…and that should be celebrated
I consider myself a relatively rare breed in terms of music consumption. An endangered species, stretched further by the lack of an environmental action plan. My rarity appears in the form of the variety of music I consume.
‘What music do you listen to?’
This question was always met with apprehension as I found it difficult to condense the compendium of sounds I appreciated into an easily digestible response. On the rare occasion, where I’d attempt to break down the variety of music I listen to, I found that those who posed the question would lose interest rapidly. This would eventually play a part in me launching The Fuss. You’ll always find people online, actively consuming content related to the things you find interesting – curating their fragmented interests.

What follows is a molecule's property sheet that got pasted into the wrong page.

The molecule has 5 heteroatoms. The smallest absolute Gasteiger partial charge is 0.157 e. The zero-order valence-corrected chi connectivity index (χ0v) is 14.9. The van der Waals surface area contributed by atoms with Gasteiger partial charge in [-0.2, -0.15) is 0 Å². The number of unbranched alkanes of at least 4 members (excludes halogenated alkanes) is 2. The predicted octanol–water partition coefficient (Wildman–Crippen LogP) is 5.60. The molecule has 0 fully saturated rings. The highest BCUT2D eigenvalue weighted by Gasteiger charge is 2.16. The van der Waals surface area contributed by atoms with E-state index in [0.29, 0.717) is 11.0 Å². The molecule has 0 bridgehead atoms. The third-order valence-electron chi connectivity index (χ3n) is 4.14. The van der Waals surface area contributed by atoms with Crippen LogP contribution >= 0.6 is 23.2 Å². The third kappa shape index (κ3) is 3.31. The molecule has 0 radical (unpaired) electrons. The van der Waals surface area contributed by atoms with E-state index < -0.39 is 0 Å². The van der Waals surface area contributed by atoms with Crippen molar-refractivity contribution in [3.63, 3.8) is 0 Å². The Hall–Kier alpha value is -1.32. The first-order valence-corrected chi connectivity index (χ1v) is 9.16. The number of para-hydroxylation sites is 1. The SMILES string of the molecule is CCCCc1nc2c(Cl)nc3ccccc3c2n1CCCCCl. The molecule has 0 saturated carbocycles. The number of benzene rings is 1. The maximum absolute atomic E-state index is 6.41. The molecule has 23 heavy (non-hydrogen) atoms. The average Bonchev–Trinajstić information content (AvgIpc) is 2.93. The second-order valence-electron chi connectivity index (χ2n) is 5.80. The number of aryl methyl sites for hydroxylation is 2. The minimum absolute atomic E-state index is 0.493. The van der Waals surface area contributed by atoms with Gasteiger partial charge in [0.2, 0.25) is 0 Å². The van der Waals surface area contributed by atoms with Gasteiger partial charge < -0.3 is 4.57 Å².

With time, as I consumed myself with the exploration of the music culture in Johannesburg, I found myself in circles where having an eclectic and flexible taste in music was celebrated irl. The only problem is that there is a major lack of spaces online where one can explore eclectic Southern African sounds.
Ian McNair from Platform recently wrote an opinion piece which I found to be in line with my frustrations on the online coverage of local music. He summed up my thoughts in writing, “The liberating variety of interest and important events, albums, singles and videos available to music-lovers isn’t adequately (or individually) being decoded”.
His article goes further in-depth on the subject offering further ammunition to his thoughts on the matter. The article also serves to announce the relaunch of Platform Magazine whose mission it is to “disrupt the currently fractured, problematic and lacklustre coverage of the [Southern African] music subculture.” You can read the rest of the article here or below.